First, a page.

Stay Safe On Public Hotspots

5/7/2013 9:15:04 AM

Take steps to secure your system

Connecting your laptop to a public Wi-Fi hotspot is a little bit like blindly stepping off the curb; it’s dangerous. You could avoid connecting altogether, but that’s simply not an option when you’re on the road: You need to get work done, communicate, and access the Web, and public Wi-Fi may be the only option available. In this article, we’ll help you look both ways to stay safe on public hotspots.

Keep your system up-to-date to thwart those who would take advantage of exploits

Keep your system up-to-date to thwart those who would take advantage of exploits

Risky business

There are undoubtedly some doubters out there who’re reading this and thinking, “I’ve hopped onto hotspots dozens of times, and nothing bad ever happened.” Every day that passes, however, the tools that cybercriminals use to snoop, swipe, and infect your system get better, easier to use, and more automated. If it only takes a few seconds for a data thief to break into your system and start wreaking havoc, then you owe it to yourself to spend a few minutes to shore up your defenses. And it’s easy enough that even a computing novice can minimize his exposure to the hotspot threats you’re likely to encounter.

Maintain security software

This one should go without saying, but security software is typically pretty good at preventing unauthorized users from accessing your system, notifying you of the presence of infected files, and removing harmful links and malware. Make sure you have antivirus, anti-malware, and firewall utilities. Windows comes with firewall software enabled by default, but you may have to seek out third-party options for antivirus and anti-malware software.

Enable your firewall for public networks, and block incoming connections for even more protection

Enable your firewall for public networks, and block incoming connections for even more protection

To make sure your firewall is enabled in Windows 7, click Start, Control Panel, Security, and then click Windows firewall. Next, click Turn Windows Firewall On Or Off, input the administrator password if prompted or confirm the operation, then click On (Recommended) and then OK. In Win8, from the Start screen, type firewall, select Settings from the menu that appears on the right side of the screen, click Windows Firewall from the left, click Turn Windows Firewall On Or Off, and then select the radio buttons for Turn On Windows Firewall for public networks. You can also use the Block All Incoming Connections option from this menu; do this for some extra protection.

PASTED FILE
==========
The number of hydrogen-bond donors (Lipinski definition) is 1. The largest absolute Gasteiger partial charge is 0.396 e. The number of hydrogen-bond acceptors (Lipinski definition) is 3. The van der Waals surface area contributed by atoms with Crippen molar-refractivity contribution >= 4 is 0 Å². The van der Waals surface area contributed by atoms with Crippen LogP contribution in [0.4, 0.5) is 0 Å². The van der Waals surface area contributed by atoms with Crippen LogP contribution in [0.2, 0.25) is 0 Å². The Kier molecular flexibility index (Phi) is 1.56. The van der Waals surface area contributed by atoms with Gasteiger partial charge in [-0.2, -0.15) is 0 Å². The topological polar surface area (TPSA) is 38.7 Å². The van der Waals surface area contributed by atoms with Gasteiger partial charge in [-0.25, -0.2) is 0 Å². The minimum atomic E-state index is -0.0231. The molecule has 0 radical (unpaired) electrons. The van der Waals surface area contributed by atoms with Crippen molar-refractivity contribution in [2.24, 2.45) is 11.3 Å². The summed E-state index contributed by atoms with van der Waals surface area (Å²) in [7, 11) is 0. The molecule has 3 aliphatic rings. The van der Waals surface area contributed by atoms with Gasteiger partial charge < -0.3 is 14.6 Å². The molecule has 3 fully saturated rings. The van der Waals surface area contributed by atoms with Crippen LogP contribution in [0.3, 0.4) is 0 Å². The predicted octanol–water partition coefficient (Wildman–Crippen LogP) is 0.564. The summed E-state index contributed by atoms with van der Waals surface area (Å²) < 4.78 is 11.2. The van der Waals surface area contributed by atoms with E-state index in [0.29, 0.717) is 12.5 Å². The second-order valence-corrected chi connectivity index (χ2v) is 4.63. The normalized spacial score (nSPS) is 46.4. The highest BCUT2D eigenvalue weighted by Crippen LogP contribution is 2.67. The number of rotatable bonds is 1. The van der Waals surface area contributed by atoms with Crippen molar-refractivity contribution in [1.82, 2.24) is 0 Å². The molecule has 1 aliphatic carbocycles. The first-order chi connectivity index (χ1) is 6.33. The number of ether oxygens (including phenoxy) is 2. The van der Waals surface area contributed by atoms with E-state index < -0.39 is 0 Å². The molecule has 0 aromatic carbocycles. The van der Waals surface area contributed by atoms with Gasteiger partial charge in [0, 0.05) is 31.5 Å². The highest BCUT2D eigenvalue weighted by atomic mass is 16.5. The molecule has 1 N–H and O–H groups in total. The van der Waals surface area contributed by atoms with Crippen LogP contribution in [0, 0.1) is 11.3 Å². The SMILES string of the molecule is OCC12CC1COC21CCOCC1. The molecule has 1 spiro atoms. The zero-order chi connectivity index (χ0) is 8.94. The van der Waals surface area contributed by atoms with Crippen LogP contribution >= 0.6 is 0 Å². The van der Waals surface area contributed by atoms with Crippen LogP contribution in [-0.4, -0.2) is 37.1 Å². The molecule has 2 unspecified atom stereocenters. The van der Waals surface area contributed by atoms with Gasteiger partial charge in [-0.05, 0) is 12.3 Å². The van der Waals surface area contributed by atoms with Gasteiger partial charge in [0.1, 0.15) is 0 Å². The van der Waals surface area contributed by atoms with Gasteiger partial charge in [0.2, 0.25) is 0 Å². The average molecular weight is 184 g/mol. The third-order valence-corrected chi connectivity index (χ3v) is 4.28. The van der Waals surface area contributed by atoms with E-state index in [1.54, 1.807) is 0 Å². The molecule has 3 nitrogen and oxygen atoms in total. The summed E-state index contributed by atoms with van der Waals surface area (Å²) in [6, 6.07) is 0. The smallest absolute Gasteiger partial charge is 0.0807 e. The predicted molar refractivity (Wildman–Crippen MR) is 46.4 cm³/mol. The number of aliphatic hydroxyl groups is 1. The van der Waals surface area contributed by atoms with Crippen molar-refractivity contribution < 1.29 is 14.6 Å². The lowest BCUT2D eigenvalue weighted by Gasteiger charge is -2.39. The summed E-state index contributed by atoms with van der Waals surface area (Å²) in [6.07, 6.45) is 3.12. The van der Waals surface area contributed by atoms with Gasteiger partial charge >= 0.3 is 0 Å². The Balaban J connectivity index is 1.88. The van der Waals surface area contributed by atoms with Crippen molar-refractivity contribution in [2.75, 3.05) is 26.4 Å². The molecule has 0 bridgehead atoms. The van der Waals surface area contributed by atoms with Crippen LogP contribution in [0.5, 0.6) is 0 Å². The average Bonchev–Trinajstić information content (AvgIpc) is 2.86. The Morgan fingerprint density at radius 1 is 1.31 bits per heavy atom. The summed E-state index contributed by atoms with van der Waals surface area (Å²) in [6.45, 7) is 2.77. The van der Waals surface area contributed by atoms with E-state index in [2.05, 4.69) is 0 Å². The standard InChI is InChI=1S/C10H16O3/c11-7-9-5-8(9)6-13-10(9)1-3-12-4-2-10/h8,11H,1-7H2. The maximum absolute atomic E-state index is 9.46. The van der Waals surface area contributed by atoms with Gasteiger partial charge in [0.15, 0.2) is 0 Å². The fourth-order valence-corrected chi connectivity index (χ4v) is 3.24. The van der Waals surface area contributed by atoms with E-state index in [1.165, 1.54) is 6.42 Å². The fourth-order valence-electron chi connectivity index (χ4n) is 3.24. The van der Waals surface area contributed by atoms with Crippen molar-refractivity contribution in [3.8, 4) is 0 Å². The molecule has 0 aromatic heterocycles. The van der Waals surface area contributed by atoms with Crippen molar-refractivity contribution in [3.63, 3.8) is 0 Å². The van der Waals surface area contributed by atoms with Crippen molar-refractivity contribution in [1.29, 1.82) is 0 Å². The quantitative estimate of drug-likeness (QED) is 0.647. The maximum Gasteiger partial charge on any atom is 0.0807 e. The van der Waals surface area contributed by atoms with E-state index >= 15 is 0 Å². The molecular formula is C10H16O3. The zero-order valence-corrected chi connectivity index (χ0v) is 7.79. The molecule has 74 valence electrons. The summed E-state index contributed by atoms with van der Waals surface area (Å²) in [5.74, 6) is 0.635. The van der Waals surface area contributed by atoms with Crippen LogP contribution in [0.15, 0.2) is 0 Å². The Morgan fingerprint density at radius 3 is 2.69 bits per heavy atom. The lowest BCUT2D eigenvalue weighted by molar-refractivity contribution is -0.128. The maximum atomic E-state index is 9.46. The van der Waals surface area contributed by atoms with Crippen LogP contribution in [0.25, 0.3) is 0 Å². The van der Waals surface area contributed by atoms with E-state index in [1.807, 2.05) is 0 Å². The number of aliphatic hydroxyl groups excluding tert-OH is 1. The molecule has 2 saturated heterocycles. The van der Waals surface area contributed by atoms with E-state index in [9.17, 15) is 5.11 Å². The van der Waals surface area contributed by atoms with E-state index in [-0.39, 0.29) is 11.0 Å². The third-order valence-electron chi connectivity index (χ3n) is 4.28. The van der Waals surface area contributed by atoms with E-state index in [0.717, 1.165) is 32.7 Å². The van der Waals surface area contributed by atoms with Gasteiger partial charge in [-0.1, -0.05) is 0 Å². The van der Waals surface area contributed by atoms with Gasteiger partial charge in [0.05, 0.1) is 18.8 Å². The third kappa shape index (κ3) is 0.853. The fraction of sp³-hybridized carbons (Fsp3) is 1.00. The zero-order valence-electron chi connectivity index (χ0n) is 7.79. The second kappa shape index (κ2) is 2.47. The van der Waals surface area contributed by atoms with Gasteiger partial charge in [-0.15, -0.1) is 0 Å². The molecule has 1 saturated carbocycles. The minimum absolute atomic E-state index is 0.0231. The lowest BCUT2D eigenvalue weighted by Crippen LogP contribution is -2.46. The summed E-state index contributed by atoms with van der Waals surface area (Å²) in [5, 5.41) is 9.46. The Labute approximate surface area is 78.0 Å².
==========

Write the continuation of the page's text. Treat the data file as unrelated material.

It’s also a good idea to make sure your laptop’s operating system and other applications are up to date before you hit the road.

Don’t share

The first time you connect to any network, Windows asks if you’re connecting to a Home Network, Work Network, or Public Network. Do yourself a favor and always select Public Network when connecting to a hotspot. This ensures that your PC is not visible to others using the hotspot, blocks malicious software, prevents access to the Home Group, and turns off network discovery.

Connect manually

Although doing so may seem tedious, make sure you’re manually connecting to hotspots every time. Rogue hotspots hosted by cybercriminals tend to use SSIDs (service set identifiers) that sound like they’re being hosted by a legitimate business. You may be inside a Starbucks, but that doesn’t mean you should trust any available hotspot with the coffee shop’s name in the SSID. Whenever possible, verify the hotspot’s SSID with an employee of the establishment before signing on.

Choosing Public for the hotspot network type can prevent several types of attacks

Choosing Public for the hotspot network type can prevent several types of attacks

We know what it’s like when you need to connect right away: It’s just easier to try the open networks before inquiring about a password to one of the closed ones. But don’t do it. Although password-protected networks aren’t inherently any safer, they can help you determine whether the network is hosted by the business or by a nearby data thief with a portable router.

Practice safe surfing

When you are connected to a public hotspot, avoid using e-commerce and banking sites if possible. If you must connect to these sites, make sure that no one else has a clear view of your screen or keyboard while you enter usernames and passwords. Also ensure that the sites on which you enter your information encrypt your data. Remember that secured URLs begin with HTTPS. When you’re finished, log out.

Hotspot hotshot

Following these simple steps will go a long way toward thwarting would-be hotspot hijackers. Go ahead, connect with confidence.

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